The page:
"It hurt when I walked, it even hurt to drive," explained Ms. O'Hara. "I had been to other doctors," she said, "and they diagnosed me with tendonitis." But she didn't think so - she had tendonitis in her knee in the past and this pain was very different.

    Last fall Ms. O'Hara met with Dr. Queler. Agreeing that her condition might not have been tendonitis, he ordered x-rays, an MRI and a CT-scan while treating Ms. O'Hara with therapy, rest and anti-inflammatory medication. When her condition didn't significantly improve, Dr. Queler discussed the additional treatment options.

    "My philosophy as a conservative surgeon is to discuss all possible avenues for treatment before presenting patients with surgical options," said Dr. Queler.

    For Ms. O'Hara relief was achieved via arthroscopic surgery to remove debris and a bone spur from her ankle. Following the surgery, she attended physical therapy and today she is back to doing what she enjoys most - dancing.

    "I recently went back to the dance studio," Ms. O'Hara said. "It's so nice to be able to return to what I love most… and to not be in pain while I'm doing it."

    Dr. Queler's subspecialty training includes the conservative and surgical care of both traumatic injuries to the lower extremity as well as elective reconstruction of the adult foot and ankle. His general surgical training as well as his orthopaedic surgical training was completed at the University of Medicine and Dentistry of New Jersey prior to the completion of his foot and ankle training at the University of Pennsylvania. Dr. Queler is also highly-skilled in total ankle replacement surgery, having studied under one of its developers, Dr. Michael Castro.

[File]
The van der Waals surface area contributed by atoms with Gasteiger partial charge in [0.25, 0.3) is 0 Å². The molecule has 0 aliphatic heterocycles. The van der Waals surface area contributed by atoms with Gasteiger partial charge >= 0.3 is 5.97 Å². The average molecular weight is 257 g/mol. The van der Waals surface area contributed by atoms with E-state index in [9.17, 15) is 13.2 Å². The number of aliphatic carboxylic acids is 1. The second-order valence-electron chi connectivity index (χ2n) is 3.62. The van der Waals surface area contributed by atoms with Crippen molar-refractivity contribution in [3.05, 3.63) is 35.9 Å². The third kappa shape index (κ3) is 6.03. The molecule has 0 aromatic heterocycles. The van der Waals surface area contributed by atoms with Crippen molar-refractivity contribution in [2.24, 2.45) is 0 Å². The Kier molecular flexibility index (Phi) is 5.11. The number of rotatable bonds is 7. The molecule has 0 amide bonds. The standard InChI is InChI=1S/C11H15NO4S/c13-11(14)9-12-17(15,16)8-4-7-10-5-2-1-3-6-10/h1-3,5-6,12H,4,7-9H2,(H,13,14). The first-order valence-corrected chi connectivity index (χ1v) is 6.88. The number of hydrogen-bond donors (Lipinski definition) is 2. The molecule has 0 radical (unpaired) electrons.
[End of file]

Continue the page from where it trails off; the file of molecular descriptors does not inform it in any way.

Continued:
"For patients with ankle arthritis, total ankle replacement is a new surgical option that can relieve pain while maintaining motion in the joint," noted Dr. Queler. "Although the procedure is new and candidates must be carefully selected, it's an exciting development that offers a very promising alternative to ankle fusion - which relieves pain but eliminates motion in the joint."

    Winthrop-University Hospital's Department of Orthopaedic Surgery combines cutting-edge techniques with proven traditional methods to provide patients with the best orthopaedic care possible. A leader in total joint replacement, the Department continues to reach new frontiers in minimally invasive surgical procedures, total hip replacement surgery and total knee replacements. Recently, Winthrop began to offer the Zimmer Gender Solutions Knee - a unique knee replacement designed especially to fit a woman's anatomy.

    For more information about the breadth of services available within Winthrop's Department of Orthopaedic Surgery, call (516) 663-4798.